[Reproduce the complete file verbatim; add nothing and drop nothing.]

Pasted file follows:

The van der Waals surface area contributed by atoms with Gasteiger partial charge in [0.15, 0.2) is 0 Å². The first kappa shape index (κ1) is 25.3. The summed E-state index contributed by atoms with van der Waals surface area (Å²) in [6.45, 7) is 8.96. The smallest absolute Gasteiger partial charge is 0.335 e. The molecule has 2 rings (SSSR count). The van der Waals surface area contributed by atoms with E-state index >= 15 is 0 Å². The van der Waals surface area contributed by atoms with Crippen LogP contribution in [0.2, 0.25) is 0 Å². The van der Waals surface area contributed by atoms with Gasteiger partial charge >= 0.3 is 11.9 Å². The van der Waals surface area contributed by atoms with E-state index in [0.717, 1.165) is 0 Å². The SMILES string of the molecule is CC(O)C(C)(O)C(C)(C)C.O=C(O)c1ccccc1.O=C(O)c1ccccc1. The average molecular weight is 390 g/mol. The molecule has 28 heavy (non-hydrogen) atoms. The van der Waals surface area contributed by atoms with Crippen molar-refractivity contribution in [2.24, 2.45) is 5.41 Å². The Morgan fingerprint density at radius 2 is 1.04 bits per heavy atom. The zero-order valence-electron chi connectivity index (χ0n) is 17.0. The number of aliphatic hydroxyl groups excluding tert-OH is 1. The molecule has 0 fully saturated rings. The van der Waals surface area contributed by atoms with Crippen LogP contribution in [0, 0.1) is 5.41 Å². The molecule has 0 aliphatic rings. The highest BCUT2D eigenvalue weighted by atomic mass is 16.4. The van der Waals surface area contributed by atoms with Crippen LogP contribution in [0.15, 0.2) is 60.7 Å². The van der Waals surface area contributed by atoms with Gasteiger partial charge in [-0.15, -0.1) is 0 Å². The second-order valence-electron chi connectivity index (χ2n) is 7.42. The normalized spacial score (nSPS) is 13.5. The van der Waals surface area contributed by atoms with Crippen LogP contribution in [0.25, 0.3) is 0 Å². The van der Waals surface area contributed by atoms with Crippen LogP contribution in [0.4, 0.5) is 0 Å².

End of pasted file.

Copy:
The van der Waals surface area contributed by atoms with Gasteiger partial charge in [0.15, 0.2) is 0 Å². The first kappa shape index (κ1) is 25.3. The summed E-state index contributed by atoms with van der Waals surface area (Å²) in [6.45, 7) is 8.96. The smallest absolute Gasteiger partial charge is 0.335 e. The molecule has 2 rings (SSSR count). The van der Waals surface area contributed by atoms with E-state index >= 15 is 0 Å². The van der Waals surface area contributed by atoms with Crippen LogP contribution in [0.2, 0.25) is 0 Å². The van der Waals surface area contributed by atoms with Gasteiger partial charge >= 0.3 is 11.9 Å². The van der Waals surface area contributed by atoms with E-state index in [0.717, 1.165) is 0 Å². The SMILES string of the molecule is CC(O)C(C)(O)C(C)(C)C.O=C(O)c1ccccc1.O=C(O)c1ccccc1. The average molecular weight is 390 g/mol. The molecule has 28 heavy (non-hydrogen) atoms. The van der Waals surface area contributed by atoms with Crippen molar-refractivity contribution in [2.24, 2.45) is 5.41 Å². The Morgan fingerprint density at radius 2 is 1.04 bits per heavy atom. The zero-order valence-electron chi connectivity index (χ0n) is 17.0. The number of aliphatic hydroxyl groups excluding tert-OH is 1. The molecule has 0 fully saturated rings. The van der Waals surface area contributed by atoms with Crippen LogP contribution in [0, 0.1) is 5.41 Å². The molecule has 0 aliphatic rings. The highest BCUT2D eigenvalue weighted by atomic mass is 16.4. The van der Waals surface area contributed by atoms with Crippen LogP contribution in [0.15, 0.2) is 60.7 Å². The van der Waals surface area contributed by atoms with Gasteiger partial charge in [-0.15, -0.1) is 0 Å². The second-order valence-electron chi connectivity index (χ2n) is 7.42. The normalized spacial score (nSPS) is 13.5. The van der Waals surface area contributed by atoms with Crippen LogP contribution in [0.25, 0.3) is 0 Å². The van der Waals surface area contributed by atoms with Crippen LogP contribution in [0.4, 0.5) is 0 Å².